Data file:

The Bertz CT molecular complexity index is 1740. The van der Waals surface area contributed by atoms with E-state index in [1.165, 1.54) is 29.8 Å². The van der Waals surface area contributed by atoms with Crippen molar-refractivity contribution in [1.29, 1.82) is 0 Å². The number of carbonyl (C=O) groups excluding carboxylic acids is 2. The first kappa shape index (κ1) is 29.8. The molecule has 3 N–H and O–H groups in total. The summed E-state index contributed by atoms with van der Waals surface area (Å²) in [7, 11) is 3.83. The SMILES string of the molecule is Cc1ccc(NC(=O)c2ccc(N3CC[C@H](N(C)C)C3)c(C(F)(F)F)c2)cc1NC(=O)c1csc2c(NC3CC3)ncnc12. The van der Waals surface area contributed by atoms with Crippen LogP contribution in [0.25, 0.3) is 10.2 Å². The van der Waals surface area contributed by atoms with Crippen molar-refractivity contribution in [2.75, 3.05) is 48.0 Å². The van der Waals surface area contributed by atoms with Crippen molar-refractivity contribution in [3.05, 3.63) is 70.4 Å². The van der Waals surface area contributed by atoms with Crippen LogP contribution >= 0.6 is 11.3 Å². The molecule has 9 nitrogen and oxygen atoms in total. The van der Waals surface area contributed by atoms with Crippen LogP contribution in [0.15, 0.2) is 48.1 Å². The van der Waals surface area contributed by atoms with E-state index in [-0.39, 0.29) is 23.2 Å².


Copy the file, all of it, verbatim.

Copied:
The Bertz CT molecular complexity index is 1740. The van der Waals surface area contributed by atoms with E-state index in [1.165, 1.54) is 29.8 Å². The van der Waals surface area contributed by atoms with Crippen molar-refractivity contribution in [1.29, 1.82) is 0 Å². The number of carbonyl (C=O) groups excluding carboxylic acids is 2. The first kappa shape index (κ1) is 29.8. The molecule has 3 N–H and O–H groups in total. The summed E-state index contributed by atoms with van der Waals surface area (Å²) in [7, 11) is 3.83. The SMILES string of the molecule is Cc1ccc(NC(=O)c2ccc(N3CC[C@H](N(C)C)C3)c(C(F)(F)F)c2)cc1NC(=O)c1csc2c(NC3CC3)ncnc12. The van der Waals surface area contributed by atoms with Crippen LogP contribution in [0.25, 0.3) is 10.2 Å². The van der Waals surface area contributed by atoms with Crippen molar-refractivity contribution in [2.75, 3.05) is 48.0 Å². The van der Waals surface area contributed by atoms with Crippen molar-refractivity contribution in [3.05, 3.63) is 70.4 Å². The van der Waals surface area contributed by atoms with Crippen LogP contribution >= 0.6 is 11.3 Å². The molecule has 9 nitrogen and oxygen atoms in total. The van der Waals surface area contributed by atoms with Crippen LogP contribution in [0.15, 0.2) is 48.1 Å². The van der Waals surface area contributed by atoms with E-state index in [-0.39, 0.29) is 23.2 Å².